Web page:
I would guess that most answers will revolve around improved confidence, feeling healthier and having more energy. Generally, we want to get leaner because we believe it will make us be happier people.
So how about we flip this on the head and have health and happiness as the main focus of our exercise and nutrition??
Learn to enjoy and gain pleasure from the processes rather than just constantly thinking of the end goal. Each little lifestyle improvement should bring satisfaction. Cutting out alcohol for a month didn’t result in weight loss? So what? It will have improved your health in many ways and it shows you have the mental determination to stick with a challenge. Take the positives from your achievements rather than worrying about why physical changes aren’t happening the way you expect.
I have taken this approach for many years and it helps most when I am struggling to make the right choices. Healthy living is quite easy when things are going well, but as soon as we are tired, stressed or emotional the detrimental options become far more appealing. This is when we start to focus on our lack of progress with weight loss or body measurements and make excuses about the effort not being worth it.
If we place more emphasis on experiencing general good health and happiness our arguments for the right choices become stronger.
I regularly get the urge to make poor food choices. However, before reaching for the unhealthy option I think through the consequences. How will that choice make me feel afterwards? Do I really need that food or am I succumbing to temporary urges? What alternative options do I have?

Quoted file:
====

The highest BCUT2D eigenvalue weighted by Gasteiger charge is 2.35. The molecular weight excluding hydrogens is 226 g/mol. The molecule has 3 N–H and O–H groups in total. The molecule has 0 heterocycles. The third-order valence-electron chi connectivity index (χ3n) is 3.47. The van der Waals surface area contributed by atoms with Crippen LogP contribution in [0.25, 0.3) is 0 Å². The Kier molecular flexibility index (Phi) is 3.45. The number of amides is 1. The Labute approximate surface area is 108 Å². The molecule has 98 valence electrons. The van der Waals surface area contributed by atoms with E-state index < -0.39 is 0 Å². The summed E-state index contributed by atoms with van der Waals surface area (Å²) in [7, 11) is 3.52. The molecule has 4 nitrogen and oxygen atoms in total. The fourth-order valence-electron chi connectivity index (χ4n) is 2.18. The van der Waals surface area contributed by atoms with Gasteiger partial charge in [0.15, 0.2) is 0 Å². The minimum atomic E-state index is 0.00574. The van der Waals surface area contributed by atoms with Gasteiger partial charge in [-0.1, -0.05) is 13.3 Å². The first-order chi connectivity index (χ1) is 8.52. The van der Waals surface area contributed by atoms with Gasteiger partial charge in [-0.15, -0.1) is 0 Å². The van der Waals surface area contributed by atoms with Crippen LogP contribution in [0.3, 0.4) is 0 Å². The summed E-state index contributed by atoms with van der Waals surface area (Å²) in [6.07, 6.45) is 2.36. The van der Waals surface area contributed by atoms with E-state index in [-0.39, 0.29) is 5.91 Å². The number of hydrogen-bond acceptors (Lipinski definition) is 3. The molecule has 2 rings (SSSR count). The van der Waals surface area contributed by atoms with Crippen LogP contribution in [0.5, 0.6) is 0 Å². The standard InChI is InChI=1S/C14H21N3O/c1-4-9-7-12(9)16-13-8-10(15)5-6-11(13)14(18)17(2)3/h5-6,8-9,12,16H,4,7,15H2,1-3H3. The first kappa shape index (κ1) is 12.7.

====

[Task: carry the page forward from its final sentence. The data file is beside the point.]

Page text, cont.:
Sometimes I will still give in to the poor option, but thinking things through from a health and happiness perspective means that more often than not I will change my mind.
The same applies to exercise. There are many times when I feel tired or grumpy and could easily cancel my planned training and go home to have a beer and watch television. However, instead of focusing on the chore of completing the exercise I think about how I will feel afterwards. From experience I know that if I head straight home in a grumpy mood I will continue feeling grumpy. However, if I give myself a kick up the arse and get the workout done then 99.9% of the time I will feel much better for doing so.
Exercise will almost always make you feel more positive. Eating healthy meals will almost always make you feel more positive. Instead of seeing healthy living as being boring and punitive, learn to enjoy the process.
McDonalds Big Mac and fries vs homemade steak and sweet potato wedges
Two hours browsing social media vs two hours walking in the hills
For me the latter options are far more appealing, they just take more effort.
Place more emphasis on these points, take a longer term approach to improving your lifestyle and you will have more success in achieving happiness. I guarantee that as a consequence you will also have more success in reaching those weight loss or body composition targets.
Be healthy, be happy